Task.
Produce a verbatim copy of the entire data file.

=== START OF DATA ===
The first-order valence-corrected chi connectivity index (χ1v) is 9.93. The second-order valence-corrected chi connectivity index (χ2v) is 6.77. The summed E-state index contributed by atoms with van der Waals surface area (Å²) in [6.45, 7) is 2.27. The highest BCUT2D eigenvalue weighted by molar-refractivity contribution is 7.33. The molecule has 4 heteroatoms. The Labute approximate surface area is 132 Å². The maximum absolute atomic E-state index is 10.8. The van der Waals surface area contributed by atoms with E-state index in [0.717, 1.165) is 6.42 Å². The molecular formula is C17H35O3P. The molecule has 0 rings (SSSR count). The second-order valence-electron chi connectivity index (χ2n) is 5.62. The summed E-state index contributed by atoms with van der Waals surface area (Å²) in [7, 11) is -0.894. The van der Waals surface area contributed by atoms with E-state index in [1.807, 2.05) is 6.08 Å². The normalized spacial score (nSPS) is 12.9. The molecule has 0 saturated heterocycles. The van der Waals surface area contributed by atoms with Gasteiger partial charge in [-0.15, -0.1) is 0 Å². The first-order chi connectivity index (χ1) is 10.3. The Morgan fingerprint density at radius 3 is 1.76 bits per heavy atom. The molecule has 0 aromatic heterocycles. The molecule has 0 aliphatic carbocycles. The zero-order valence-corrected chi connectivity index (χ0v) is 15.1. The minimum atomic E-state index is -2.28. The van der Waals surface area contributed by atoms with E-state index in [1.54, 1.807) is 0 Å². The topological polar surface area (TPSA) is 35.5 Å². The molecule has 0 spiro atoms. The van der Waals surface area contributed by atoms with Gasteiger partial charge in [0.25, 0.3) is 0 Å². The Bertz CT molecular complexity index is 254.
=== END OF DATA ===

The first-order valence-corrected chi connectivity index (χ1v) is 9.93. The second-order valence-corrected chi connectivity index (χ2v) is 6.77. The summed E-state index contributed by atoms with van der Waals surface area (Å²) in [6.45, 7) is 2.27. The highest BCUT2D eigenvalue weighted by molar-refractivity contribution is 7.33. The molecule has 4 heteroatoms. The Labute approximate surface area is 132 Å². The maximum absolute atomic E-state index is 10.8. The van der Waals surface area contributed by atoms with E-state index in [0.717, 1.165) is 6.42 Å². The molecular formula is C17H35O3P. The molecule has 0 rings (SSSR count). The second-order valence-electron chi connectivity index (χ2n) is 5.62. The summed E-state index contributed by atoms with van der Waals surface area (Å²) in [7, 11) is -0.894. The van der Waals surface area contributed by atoms with E-state index in [1.807, 2.05) is 6.08 Å². The normalized spacial score (nSPS) is 12.9. The molecule has 0 saturated heterocycles. The van der Waals surface area contributed by atoms with Gasteiger partial charge in [-0.15, -0.1) is 0 Å². The first-order chi connectivity index (χ1) is 10.3. The Morgan fingerprint density at radius 3 is 1.76 bits per heavy atom. The molecule has 0 aromatic heterocycles. The molecule has 0 aliphatic carbocycles. The zero-order valence-corrected chi connectivity index (χ0v) is 15.1. The minimum atomic E-state index is -2.28. The van der Waals surface area contributed by atoms with E-state index in [1.54, 1.807) is 0 Å². The topological polar surface area (TPSA) is 35.5 Å². The molecule has 0 spiro atoms. The van der Waals surface area contributed by atoms with Gasteiger partial charge in [0.25, 0.3) is 0 Å². The Bertz CT molecular complexity index is 254.